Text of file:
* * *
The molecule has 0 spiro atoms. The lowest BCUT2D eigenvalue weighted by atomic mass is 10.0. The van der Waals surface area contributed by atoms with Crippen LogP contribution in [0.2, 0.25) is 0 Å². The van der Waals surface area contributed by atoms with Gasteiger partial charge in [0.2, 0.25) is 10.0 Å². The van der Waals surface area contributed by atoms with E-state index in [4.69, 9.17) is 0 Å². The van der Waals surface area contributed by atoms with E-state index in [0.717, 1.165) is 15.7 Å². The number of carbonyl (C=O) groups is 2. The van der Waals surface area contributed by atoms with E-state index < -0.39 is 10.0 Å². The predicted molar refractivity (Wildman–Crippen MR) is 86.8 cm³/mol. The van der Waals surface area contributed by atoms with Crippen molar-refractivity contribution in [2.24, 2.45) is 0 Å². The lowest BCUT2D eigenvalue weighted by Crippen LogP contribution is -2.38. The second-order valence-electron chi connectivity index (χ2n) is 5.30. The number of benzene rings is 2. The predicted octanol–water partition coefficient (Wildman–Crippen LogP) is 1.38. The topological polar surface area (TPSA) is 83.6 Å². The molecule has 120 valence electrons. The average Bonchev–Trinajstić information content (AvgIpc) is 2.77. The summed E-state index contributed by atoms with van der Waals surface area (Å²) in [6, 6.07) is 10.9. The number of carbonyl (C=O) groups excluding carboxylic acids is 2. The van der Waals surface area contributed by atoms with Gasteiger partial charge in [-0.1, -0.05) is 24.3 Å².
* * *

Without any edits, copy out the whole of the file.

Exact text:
The molecule has 0 spiro atoms. The lowest BCUT2D eigenvalue weighted by atomic mass is 10.0. The van der Waals surface area contributed by atoms with Crippen LogP contribution in [0.2, 0.25) is 0 Å². The van der Waals surface area contributed by atoms with Gasteiger partial charge in [0.2, 0.25) is 10.0 Å². The van der Waals surface area contributed by atoms with E-state index in [4.69, 9.17) is 0 Å². The van der Waals surface area contributed by atoms with E-state index in [0.717, 1.165) is 15.7 Å². The number of carbonyl (C=O) groups is 2. The van der Waals surface area contributed by atoms with E-state index < -0.39 is 10.0 Å². The predicted molar refractivity (Wildman–Crippen MR) is 86.8 cm³/mol. The van der Waals surface area contributed by atoms with Crippen molar-refractivity contribution in [2.24, 2.45) is 0 Å². The lowest BCUT2D eigenvalue weighted by Crippen LogP contribution is -2.38. The second-order valence-electron chi connectivity index (χ2n) is 5.30. The number of benzene rings is 2. The predicted octanol–water partition coefficient (Wildman–Crippen LogP) is 1.38. The topological polar surface area (TPSA) is 83.6 Å². The molecule has 120 valence electrons. The average Bonchev–Trinajstić information content (AvgIpc) is 2.77. The summed E-state index contributed by atoms with van der Waals surface area (Å²) in [6, 6.07) is 10.9. The number of carbonyl (C=O) groups excluding carboxylic acids is 2. The van der Waals surface area contributed by atoms with Gasteiger partial charge in [-0.1, -0.05) is 24.3 Å².